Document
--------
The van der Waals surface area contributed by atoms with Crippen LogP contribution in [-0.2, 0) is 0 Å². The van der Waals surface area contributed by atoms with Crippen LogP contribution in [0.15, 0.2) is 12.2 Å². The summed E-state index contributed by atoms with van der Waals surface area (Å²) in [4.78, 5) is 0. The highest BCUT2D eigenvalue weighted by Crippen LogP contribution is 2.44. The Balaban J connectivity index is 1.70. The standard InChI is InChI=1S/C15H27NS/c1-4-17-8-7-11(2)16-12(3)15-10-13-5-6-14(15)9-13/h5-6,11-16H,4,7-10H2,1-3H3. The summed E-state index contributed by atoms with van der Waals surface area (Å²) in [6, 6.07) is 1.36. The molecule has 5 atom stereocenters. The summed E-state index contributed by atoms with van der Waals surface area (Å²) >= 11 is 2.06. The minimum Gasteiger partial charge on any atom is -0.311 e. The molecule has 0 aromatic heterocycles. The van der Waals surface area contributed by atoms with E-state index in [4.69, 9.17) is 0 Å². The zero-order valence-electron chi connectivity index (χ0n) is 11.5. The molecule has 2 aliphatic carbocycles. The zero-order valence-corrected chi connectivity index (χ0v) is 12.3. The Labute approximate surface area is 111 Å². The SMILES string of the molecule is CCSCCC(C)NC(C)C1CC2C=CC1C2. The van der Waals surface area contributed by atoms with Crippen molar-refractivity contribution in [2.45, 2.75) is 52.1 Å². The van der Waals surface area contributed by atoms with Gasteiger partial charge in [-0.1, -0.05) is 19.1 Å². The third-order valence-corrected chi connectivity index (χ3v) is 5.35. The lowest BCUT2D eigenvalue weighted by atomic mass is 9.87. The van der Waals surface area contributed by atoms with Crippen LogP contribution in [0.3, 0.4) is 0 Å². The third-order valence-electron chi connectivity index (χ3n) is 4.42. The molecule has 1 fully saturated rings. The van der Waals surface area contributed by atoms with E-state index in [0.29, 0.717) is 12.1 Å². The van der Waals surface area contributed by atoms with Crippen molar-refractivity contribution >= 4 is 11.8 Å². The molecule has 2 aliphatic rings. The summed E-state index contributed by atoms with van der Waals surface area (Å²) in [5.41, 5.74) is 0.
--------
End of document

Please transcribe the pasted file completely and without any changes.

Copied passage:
The van der Waals surface area contributed by atoms with Crippen LogP contribution in [-0.2, 0) is 0 Å². The van der Waals surface area contributed by atoms with Crippen LogP contribution in [0.15, 0.2) is 12.2 Å². The summed E-state index contributed by atoms with van der Waals surface area (Å²) in [4.78, 5) is 0. The highest BCUT2D eigenvalue weighted by Crippen LogP contribution is 2.44. The Balaban J connectivity index is 1.70. The standard InChI is InChI=1S/C15H27NS/c1-4-17-8-7-11(2)16-12(3)15-10-13-5-6-14(15)9-13/h5-6,11-16H,4,7-10H2,1-3H3. The summed E-state index contributed by atoms with van der Waals surface area (Å²) in [6, 6.07) is 1.36. The molecule has 5 atom stereocenters. The summed E-state index contributed by atoms with van der Waals surface area (Å²) >= 11 is 2.06. The minimum Gasteiger partial charge on any atom is -0.311 e. The molecule has 0 aromatic heterocycles. The van der Waals surface area contributed by atoms with E-state index in [4.69, 9.17) is 0 Å². The zero-order valence-electron chi connectivity index (χ0n) is 11.5. The molecule has 2 aliphatic carbocycles. The zero-order valence-corrected chi connectivity index (χ0v) is 12.3. The Labute approximate surface area is 111 Å². The SMILES string of the molecule is CCSCCC(C)NC(C)C1CC2C=CC1C2. The van der Waals surface area contributed by atoms with Crippen molar-refractivity contribution in [2.45, 2.75) is 52.1 Å². The van der Waals surface area contributed by atoms with Gasteiger partial charge in [-0.1, -0.05) is 19.1 Å². The third-order valence-corrected chi connectivity index (χ3v) is 5.35. The lowest BCUT2D eigenvalue weighted by atomic mass is 9.87. The van der Waals surface area contributed by atoms with Crippen LogP contribution in [0.3, 0.4) is 0 Å². The third-order valence-electron chi connectivity index (χ3n) is 4.42. The molecule has 1 fully saturated rings. The van der Waals surface area contributed by atoms with E-state index in [0.29, 0.717) is 12.1 Å². The van der Waals surface area contributed by atoms with Crippen molar-refractivity contribution >= 4 is 11.8 Å². The molecule has 2 aliphatic rings. The summed E-state index contributed by atoms with van der Waals surface area (Å²) in [5.41, 5.74) is 0.